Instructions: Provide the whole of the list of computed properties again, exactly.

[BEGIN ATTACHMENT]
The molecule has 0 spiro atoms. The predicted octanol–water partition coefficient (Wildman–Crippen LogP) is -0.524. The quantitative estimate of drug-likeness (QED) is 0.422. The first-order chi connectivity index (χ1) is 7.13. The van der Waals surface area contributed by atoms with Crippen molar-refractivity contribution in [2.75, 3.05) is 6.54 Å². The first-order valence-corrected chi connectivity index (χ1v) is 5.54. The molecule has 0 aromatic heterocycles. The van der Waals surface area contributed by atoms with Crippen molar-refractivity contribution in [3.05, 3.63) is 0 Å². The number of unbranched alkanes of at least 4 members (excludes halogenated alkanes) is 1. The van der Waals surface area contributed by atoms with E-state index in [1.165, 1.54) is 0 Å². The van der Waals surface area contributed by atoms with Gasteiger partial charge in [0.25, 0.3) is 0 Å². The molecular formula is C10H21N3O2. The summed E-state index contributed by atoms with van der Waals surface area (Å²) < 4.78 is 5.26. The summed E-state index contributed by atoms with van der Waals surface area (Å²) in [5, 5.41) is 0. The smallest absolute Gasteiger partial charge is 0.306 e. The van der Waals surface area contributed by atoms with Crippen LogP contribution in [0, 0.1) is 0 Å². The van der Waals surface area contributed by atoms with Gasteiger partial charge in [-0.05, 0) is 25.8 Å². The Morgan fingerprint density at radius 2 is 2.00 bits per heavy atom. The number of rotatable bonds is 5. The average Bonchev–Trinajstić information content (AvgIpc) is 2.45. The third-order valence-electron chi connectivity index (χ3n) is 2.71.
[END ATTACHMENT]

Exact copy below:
The molecule has 0 spiro atoms. The predicted octanol–water partition coefficient (Wildman–Crippen LogP) is -0.524. The quantitative estimate of drug-likeness (QED) is 0.422. The first-order chi connectivity index (χ1) is 7.13. The van der Waals surface area contributed by atoms with Crippen molar-refractivity contribution in [2.75, 3.05) is 6.54 Å². The first-order valence-corrected chi connectivity index (χ1v) is 5.54. The molecule has 0 aromatic heterocycles. The van der Waals surface area contributed by atoms with Crippen molar-refractivity contribution in [3.05, 3.63) is 0 Å². The number of unbranched alkanes of at least 4 members (excludes halogenated alkanes) is 1. The van der Waals surface area contributed by atoms with E-state index in [1.165, 1.54) is 0 Å². The van der Waals surface area contributed by atoms with Gasteiger partial charge in [0.25, 0.3) is 0 Å². The molecular formula is C10H21N3O2. The summed E-state index contributed by atoms with van der Waals surface area (Å²) < 4.78 is 5.26. The summed E-state index contributed by atoms with van der Waals surface area (Å²) in [5, 5.41) is 0. The smallest absolute Gasteiger partial charge is 0.306 e. The van der Waals surface area contributed by atoms with Crippen LogP contribution in [0, 0.1) is 0 Å². The van der Waals surface area contributed by atoms with Gasteiger partial charge in [-0.05, 0) is 25.8 Å². The Morgan fingerprint density at radius 2 is 2.00 bits per heavy atom. The number of rotatable bonds is 5. The average Bonchev–Trinajstić information content (AvgIpc) is 2.45. The third-order valence-electron chi connectivity index (χ3n) is 2.71.